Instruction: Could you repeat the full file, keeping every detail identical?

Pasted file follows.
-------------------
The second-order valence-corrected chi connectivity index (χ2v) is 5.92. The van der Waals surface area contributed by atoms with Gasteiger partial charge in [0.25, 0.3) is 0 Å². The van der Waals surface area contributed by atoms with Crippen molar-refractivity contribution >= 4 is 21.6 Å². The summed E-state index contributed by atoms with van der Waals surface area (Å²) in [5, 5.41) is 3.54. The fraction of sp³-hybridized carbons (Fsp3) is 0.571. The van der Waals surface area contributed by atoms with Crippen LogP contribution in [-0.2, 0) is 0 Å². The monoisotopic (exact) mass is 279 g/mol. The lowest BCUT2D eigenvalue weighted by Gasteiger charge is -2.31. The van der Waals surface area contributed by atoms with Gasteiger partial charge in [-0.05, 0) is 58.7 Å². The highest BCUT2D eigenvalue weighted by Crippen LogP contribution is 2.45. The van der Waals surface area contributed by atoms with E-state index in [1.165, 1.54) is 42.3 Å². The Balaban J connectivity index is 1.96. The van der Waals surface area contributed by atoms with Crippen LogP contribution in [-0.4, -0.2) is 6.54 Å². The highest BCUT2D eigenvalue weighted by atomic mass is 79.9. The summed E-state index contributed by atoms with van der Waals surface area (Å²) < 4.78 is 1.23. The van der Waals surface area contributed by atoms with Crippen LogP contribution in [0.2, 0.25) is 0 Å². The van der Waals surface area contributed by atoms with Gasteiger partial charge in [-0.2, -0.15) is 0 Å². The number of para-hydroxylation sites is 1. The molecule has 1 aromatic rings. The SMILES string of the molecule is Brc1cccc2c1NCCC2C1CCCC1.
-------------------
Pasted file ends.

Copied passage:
The second-order valence-corrected chi connectivity index (χ2v) is 5.92. The van der Waals surface area contributed by atoms with Gasteiger partial charge in [0.25, 0.3) is 0 Å². The van der Waals surface area contributed by atoms with Crippen molar-refractivity contribution >= 4 is 21.6 Å². The summed E-state index contributed by atoms with van der Waals surface area (Å²) in [5, 5.41) is 3.54. The fraction of sp³-hybridized carbons (Fsp3) is 0.571. The van der Waals surface area contributed by atoms with Crippen LogP contribution in [-0.2, 0) is 0 Å². The monoisotopic (exact) mass is 279 g/mol. The lowest BCUT2D eigenvalue weighted by Gasteiger charge is -2.31. The van der Waals surface area contributed by atoms with Gasteiger partial charge in [-0.05, 0) is 58.7 Å². The highest BCUT2D eigenvalue weighted by Crippen LogP contribution is 2.45. The van der Waals surface area contributed by atoms with E-state index in [1.165, 1.54) is 42.3 Å². The Balaban J connectivity index is 1.96. The van der Waals surface area contributed by atoms with Crippen LogP contribution in [-0.4, -0.2) is 6.54 Å². The highest BCUT2D eigenvalue weighted by atomic mass is 79.9. The summed E-state index contributed by atoms with van der Waals surface area (Å²) < 4.78 is 1.23. The van der Waals surface area contributed by atoms with Crippen LogP contribution in [0.2, 0.25) is 0 Å². The van der Waals surface area contributed by atoms with Gasteiger partial charge in [-0.2, -0.15) is 0 Å². The number of para-hydroxylation sites is 1. The molecule has 1 aromatic rings. The SMILES string of the molecule is Brc1cccc2c1NCCC2C1CCCC1.